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* = Presenting author

N023 Gangrenous pyoderma management by an inflammatory bowel disease nurses team

N. Ruiz1, C. Rivas2, R. Camargo*3, R. Bosch4, R. Carreño3, J. J. Daza2, G. Alcain3

1Hospital Virgen de La Victoria, Gastroenterology, Malaga, Spain, 2Hospital Virgen de la Victoria, Digestive surgery, Malaga, Spain, 3Hospital Virgen de la Victoria, gastroenterology, Malaga, Spain, 4Hospital Virgen de la Victoria, Dermatology, Malaga, Spain


Peristomal pyoderma gangrenosum is one of the most serious complications that may arise after the completion of a stoma. It is estimated to represent about 15% of all forms of PG. Described by McGarity in 1984 in 3 patients with Crohn’s disease (CD), it is considered an exceptional complication.

A case of peristomal pyoderma gangrenosum is presented in a CD patient that underwent a colostomy because of severe perianal disease. The patient was managed on an outpatient basis by a multidisciplinary team, which led to clinical improvement without hospitalisation.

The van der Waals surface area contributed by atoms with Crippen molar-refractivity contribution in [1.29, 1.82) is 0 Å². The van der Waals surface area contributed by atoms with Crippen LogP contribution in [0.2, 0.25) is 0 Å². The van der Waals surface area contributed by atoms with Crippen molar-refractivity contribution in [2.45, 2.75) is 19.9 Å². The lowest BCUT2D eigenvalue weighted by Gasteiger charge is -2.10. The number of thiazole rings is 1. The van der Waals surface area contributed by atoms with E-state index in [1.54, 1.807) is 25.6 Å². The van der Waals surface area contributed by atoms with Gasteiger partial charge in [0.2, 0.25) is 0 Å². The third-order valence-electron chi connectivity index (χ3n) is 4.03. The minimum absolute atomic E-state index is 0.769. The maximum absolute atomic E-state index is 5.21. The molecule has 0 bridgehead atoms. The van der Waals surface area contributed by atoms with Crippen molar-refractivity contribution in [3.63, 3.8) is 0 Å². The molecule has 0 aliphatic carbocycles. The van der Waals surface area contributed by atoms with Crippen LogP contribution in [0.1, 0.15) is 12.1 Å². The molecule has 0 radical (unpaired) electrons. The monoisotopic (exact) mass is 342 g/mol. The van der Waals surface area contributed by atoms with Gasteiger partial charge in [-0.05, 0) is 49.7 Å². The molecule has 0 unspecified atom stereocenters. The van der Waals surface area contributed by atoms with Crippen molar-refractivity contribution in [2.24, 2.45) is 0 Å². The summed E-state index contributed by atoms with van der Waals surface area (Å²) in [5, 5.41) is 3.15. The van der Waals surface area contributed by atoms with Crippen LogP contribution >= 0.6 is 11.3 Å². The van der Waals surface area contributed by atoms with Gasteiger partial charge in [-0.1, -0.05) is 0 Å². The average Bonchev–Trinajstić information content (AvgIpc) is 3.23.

The study provides a description of the multidisciplinary approach that includes different interventions by an estoma therapist (ET) nurse, a specialist nurse in inflammatory bowel disease, gastroenterologist, dermatologist, and surgeon.


The patient studied had Crohn’s disease since she was 14 years old. She had multiple previous surgeries and short bowel syndrome. A colostomy was performed in March 2014 because of an aggressive perianal disease. Three months later she presented a 3 cm ulcerated lesion with prominent violet edges. The diagnosis of PG was confirmed by a biopsy. Initial treatment was performed with a corticoid infiltration. Infliximab was suspended for repeated infections. We proceeded then to local cures, adequacy of collecting devices, and topical application of tacrolimus by the ET nurse, finally getting wound healing.


The multidisciplinary approach is essential in the management of gangrenous pyoderma. In our case, given the need to remove the anti-TNF drug because of side effects proceeded to a predominantly local management where nursing care was essential for tissue restoration and normalisation of the quality of life of the patient. The treatments used were local cures with saline solution wound washes and application of solution for washing (purified water, 0.1% Undecilenamidopropil betaine, 0.1% polyhexanide) for 10 minutes, topical tacrolimus 0.1%. Rings flat barrier 98 mm were used with paste to prevent leaks and friction in the ulcerated area and open bag 2 pieces belted opaque.